Patients with DRE may be considered for sEEG in the following situations: no structural lesion identified on MRI and scalp EEG nonlocalizing, suspected multifocal/multilesional epilepsy, conflicting noninvasive data, suspected widespread seizure network, or EZ in close proximity to eloquent structures.[32] Targets of sEEG are determined by the EZ hypothesis, localization by scalp EEG, abnormalities on magnetoencephalography (MEG), interictal positron emission tomography, and ictal single-photon emission computed tomography.[6,19,24,31]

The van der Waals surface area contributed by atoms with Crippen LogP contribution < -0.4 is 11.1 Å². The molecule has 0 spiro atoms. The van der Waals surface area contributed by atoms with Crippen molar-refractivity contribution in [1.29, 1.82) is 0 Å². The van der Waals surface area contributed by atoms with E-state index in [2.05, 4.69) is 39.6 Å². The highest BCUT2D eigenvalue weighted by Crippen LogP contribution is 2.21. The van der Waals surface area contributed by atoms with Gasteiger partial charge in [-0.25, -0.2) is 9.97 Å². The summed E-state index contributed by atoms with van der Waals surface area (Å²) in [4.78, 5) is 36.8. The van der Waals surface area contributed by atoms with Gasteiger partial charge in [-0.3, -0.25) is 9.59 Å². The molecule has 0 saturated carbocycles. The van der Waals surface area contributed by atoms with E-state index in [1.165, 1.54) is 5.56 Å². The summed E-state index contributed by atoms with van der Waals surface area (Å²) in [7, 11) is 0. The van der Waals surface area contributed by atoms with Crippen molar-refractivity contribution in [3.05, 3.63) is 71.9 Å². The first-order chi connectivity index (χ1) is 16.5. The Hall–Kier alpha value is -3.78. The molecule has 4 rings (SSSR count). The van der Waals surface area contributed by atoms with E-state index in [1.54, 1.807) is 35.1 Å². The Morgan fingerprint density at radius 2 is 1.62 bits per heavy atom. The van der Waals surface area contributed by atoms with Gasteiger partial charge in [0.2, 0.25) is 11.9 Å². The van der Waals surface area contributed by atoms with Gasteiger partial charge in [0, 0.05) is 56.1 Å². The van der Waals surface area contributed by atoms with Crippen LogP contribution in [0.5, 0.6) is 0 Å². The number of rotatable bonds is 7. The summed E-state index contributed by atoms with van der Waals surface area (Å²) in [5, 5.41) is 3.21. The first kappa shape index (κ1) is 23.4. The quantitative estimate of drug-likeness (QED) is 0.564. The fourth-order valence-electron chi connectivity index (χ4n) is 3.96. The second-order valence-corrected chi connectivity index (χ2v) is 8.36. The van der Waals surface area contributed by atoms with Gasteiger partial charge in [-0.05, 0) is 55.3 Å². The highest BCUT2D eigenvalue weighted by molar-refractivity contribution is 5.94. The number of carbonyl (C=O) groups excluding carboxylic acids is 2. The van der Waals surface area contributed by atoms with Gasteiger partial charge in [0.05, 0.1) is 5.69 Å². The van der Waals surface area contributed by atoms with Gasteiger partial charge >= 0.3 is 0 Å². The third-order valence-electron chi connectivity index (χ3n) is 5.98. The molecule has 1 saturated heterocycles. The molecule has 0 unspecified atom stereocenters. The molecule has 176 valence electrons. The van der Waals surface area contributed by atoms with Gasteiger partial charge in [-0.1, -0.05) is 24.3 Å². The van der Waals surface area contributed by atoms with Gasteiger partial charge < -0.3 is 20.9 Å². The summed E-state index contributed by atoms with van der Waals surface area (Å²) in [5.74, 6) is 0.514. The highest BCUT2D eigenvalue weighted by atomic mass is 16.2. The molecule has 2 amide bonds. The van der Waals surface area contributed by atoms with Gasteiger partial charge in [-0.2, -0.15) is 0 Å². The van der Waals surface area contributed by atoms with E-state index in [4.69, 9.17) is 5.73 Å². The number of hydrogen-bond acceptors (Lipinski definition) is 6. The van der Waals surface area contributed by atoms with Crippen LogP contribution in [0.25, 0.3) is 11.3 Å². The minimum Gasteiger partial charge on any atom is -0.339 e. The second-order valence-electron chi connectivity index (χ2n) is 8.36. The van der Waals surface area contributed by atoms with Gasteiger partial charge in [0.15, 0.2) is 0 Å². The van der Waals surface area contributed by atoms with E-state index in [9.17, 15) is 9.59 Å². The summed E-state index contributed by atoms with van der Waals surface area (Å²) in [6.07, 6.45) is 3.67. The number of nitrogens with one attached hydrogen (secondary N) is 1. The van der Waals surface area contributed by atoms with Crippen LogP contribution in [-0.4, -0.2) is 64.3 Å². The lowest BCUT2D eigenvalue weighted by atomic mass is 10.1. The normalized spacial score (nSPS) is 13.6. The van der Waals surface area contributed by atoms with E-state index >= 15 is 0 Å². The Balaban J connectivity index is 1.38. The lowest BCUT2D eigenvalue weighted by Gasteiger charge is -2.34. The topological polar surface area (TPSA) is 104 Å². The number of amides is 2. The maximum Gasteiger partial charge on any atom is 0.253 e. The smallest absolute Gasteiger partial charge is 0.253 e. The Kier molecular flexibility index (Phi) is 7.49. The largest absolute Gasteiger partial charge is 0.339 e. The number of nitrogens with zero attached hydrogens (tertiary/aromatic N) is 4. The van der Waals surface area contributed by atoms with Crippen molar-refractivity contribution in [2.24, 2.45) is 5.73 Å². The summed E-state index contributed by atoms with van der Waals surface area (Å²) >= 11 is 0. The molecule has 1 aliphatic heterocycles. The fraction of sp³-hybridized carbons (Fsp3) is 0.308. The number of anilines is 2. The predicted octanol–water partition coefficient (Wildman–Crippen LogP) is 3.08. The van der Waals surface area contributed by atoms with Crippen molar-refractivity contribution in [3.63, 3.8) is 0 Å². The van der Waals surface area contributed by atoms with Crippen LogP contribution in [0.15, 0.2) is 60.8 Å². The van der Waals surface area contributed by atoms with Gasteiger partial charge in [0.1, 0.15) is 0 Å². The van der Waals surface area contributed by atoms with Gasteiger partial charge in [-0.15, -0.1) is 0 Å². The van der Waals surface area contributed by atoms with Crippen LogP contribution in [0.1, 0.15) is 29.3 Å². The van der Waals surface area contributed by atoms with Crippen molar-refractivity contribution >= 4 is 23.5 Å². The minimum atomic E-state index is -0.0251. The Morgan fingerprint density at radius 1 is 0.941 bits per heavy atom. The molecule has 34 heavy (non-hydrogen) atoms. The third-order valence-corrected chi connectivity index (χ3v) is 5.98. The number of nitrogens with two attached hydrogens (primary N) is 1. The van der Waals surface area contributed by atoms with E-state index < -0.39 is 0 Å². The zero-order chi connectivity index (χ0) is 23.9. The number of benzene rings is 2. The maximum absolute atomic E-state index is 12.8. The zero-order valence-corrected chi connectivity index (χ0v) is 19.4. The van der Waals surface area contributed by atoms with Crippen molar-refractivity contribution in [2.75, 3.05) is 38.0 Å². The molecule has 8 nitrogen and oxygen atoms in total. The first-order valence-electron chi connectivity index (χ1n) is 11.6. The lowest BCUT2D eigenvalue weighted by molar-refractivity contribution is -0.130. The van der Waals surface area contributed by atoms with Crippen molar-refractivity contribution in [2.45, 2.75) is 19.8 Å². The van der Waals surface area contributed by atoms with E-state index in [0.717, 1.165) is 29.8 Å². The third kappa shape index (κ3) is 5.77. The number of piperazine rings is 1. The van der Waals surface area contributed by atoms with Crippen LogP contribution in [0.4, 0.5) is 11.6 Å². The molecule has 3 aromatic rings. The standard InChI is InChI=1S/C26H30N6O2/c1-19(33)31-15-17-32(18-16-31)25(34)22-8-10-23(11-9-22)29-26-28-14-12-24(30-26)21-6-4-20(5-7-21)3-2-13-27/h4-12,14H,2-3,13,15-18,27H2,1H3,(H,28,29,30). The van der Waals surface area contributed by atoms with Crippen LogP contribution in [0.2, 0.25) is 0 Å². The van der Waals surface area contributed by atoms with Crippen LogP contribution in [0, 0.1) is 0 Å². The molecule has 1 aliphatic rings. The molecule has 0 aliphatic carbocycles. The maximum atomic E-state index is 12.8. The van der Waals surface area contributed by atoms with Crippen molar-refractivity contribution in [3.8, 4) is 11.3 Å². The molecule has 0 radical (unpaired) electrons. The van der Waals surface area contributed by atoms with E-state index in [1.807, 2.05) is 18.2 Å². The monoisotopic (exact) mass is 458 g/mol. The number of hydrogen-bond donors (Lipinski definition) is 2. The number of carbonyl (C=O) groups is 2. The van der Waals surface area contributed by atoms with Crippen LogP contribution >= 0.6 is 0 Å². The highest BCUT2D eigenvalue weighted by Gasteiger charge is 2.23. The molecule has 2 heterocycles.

sEEG is a minimally invasive approach for seizure localization that provides significant advantages over subdural electrodes such as sampling of extended regions, interrogation of deep structures not accessible to subdural electrodes,[6] bilateral sampling in cases of rapid generalization, and staged electrode placement. Several studies show the efficacy of sEEG in children for localizing the EZ and guiding surgical resection.[5,26,35] Nevertheless, subdural electrodes still provide robust diagnostic capabilities for superficial foci or when extensive cortical mapping is required.[26]

LASER ABLATION